This would rekindle memories of 1994, when the Fed’s sudden raising of interest rates, from 3% to 6% over 18 months, triggered a bear leg in bonds and sell-off in equity markets. However, a recurrence does not look imminent.
Our base case remains that the US economy, while expanding (real GDP in Q4 2011 finally surpassed its pre-2007 level), is likely to remain too fragile to be taken fully off the policy ‘steroids’ that caused it. This should leave most of the past four years’ monetary and fiscal stimuli in place, with the Fed deferring any meaningful rate tightening till 2014, maybe longer.
First, after three years of recovery, the economic strains are still visible. The fact that conditions are now much weaker than in 1994 helps justify the Fed’s caution. Nevertheless, with weaker fundamentals already reflected by a much looser policy stance, normalisation when it comes may have to be more severe.
However, we’re not there yet. Americans are dis-saving at a time when 46.5 million (one in seven) are on food stamps, house prices are still falling, and unemployment falls may become staggered, especially as the growing longer-term unemployed become disenfranchised, and if the typical lags from higher real oil prices persist.
Unemployment will be stickier than before. April’s rate of 8.1% compares with 5.5% at this stage of recovery from the 2001 recession, and 6.5 to 7.5% for the previous three (1980, 1981-82 and 1990-91). Getting it down to these levels by November’s elections is doable if the current underlying pace of payroll gain can be roughly sustained, but progress will be slow and provide a drag on inflation.
Then there’s the eurozone, though the threat here is more from default risk than direct from trade flows. The US’s overall export dependence (just 14% of GDP) is relatively low. On the basis that the EU accounts for one fifth of its full-year exports, it accounts directly for no more that 3% of US GDP. Compare that with the vulnerability of the UK’s 16%, where recession looked inevitable.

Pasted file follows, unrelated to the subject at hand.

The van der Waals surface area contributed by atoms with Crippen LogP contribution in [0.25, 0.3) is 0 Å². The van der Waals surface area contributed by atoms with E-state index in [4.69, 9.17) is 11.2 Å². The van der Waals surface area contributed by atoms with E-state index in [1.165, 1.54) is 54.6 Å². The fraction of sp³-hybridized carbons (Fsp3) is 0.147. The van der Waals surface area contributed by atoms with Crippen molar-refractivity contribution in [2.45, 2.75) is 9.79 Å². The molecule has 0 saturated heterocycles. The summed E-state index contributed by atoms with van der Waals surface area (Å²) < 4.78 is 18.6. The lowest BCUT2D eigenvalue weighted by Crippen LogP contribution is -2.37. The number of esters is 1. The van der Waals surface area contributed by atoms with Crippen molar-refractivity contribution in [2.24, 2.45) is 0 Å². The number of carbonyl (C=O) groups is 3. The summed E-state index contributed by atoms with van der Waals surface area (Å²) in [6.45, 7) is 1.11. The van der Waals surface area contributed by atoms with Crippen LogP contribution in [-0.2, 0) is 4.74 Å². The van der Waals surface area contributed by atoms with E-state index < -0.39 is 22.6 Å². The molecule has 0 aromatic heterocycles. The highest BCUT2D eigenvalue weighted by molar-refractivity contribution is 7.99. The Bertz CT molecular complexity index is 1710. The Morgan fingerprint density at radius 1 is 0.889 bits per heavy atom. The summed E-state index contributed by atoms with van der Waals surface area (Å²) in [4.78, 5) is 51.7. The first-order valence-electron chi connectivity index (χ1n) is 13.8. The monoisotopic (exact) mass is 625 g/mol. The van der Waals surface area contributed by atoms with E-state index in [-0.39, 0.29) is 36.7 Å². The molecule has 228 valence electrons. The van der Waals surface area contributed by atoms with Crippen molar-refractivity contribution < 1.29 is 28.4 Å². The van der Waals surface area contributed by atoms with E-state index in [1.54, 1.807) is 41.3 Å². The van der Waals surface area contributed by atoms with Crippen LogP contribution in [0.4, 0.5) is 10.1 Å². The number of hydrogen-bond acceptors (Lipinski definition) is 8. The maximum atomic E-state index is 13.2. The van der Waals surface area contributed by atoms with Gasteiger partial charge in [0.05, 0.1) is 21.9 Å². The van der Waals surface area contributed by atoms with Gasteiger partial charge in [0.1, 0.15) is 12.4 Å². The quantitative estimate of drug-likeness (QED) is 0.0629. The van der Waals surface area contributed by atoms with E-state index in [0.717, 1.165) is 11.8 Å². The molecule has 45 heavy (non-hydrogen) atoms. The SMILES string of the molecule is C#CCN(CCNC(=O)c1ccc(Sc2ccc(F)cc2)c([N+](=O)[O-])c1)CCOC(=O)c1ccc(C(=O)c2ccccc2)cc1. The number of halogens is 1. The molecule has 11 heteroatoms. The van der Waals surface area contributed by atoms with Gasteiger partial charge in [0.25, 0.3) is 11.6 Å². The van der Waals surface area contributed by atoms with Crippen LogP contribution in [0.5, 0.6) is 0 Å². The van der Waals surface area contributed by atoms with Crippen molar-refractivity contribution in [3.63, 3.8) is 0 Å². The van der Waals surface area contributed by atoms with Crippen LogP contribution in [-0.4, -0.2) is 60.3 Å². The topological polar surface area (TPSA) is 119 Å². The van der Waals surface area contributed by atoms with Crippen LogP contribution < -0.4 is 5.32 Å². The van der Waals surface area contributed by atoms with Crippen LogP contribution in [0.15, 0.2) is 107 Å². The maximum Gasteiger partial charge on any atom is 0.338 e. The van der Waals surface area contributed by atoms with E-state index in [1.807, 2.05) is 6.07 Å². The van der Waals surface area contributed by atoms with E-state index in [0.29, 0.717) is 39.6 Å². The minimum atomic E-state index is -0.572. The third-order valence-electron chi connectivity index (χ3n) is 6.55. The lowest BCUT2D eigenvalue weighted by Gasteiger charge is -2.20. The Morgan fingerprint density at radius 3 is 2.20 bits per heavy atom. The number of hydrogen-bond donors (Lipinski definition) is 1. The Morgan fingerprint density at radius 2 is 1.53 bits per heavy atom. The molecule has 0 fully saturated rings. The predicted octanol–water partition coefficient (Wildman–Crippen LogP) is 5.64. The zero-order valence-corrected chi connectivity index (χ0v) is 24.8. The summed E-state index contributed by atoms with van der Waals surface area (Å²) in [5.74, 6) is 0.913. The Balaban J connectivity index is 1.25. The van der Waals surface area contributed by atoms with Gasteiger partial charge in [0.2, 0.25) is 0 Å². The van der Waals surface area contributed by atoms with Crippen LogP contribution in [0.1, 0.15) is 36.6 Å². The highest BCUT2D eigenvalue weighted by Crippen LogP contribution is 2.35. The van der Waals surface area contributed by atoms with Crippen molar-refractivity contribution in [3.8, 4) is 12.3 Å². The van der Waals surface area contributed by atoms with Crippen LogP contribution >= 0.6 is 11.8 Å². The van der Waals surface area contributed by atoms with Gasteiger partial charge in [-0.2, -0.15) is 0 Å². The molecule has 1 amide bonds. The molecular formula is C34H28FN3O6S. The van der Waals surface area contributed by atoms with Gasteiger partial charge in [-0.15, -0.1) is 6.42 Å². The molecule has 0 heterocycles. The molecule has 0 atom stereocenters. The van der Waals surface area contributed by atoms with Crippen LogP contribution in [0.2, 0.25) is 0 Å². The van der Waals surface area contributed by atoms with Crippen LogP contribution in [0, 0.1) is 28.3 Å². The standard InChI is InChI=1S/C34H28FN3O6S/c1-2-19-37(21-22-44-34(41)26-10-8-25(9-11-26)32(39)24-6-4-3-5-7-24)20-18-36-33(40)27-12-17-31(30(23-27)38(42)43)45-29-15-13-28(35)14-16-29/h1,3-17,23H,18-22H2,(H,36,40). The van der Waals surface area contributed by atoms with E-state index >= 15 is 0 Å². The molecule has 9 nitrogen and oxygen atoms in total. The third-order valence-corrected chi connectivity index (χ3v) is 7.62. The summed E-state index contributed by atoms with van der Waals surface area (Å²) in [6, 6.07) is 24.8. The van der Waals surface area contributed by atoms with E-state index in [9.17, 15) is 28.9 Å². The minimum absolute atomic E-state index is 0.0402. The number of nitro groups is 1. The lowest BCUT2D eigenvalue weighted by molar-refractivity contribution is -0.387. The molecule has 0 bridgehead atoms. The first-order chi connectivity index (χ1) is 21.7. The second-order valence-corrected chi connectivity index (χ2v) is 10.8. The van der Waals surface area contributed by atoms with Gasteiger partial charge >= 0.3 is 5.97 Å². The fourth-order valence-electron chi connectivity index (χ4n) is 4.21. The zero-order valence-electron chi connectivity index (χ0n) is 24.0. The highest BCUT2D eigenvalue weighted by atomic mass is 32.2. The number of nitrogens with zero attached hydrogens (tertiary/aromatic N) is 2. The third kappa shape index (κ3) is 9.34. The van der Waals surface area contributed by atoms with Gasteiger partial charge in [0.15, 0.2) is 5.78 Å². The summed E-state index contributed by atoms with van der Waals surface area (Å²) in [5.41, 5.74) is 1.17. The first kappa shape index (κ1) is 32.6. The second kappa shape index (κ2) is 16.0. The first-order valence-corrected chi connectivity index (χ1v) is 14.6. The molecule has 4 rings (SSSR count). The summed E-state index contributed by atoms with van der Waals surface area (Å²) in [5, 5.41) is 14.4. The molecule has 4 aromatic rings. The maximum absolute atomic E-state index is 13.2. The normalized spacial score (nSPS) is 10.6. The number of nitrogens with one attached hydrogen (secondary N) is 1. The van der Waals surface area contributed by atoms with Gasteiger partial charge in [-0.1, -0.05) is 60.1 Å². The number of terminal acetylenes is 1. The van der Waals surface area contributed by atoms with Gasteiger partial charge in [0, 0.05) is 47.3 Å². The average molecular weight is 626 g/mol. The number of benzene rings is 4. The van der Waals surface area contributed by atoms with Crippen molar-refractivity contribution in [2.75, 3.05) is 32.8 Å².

Second is the still benign inflation outlook. The Fed expects core PCE (its preferred inflation measure) to average less than 2% year-on-year to 2015. Admittedly, this may be stymied if oil price rises are sustained, but even if they are, core inflation should stay tame.
Inflationists worry because core CPI at 2.3% year-on-year has more than trebled from last October’s record low 0.6%.
However, reflecting depressed home sales, shelter/rent (42% of the core CPI) has accounted for much of this, and should be diluted if housing recovers and other components stay capped by subdued wage pressures and a wide output gap. Core inflation should thus stay low relative to the same stage of most previous recoveries.
Then, critically, is the risk of a hefty 3% to 5% of GDP fiscal tightening from 2013, if the (new) president/Congress are too log-jammed to prevent automatic government spending cuts kicking in, on top of pipeline austerity from the expiry of the Bush tax cuts and later payroll subsidies and tax-cut extensions.
There has been much largesse already, so with the raters aware the US is running behind other OECD economies in cutting its deficit, an offsetting fiscal stimulus is not an option.
In which case, the Fed in 2013 may again be facing a slowing economy – no matter how low interest rates are – so better then to keep them down.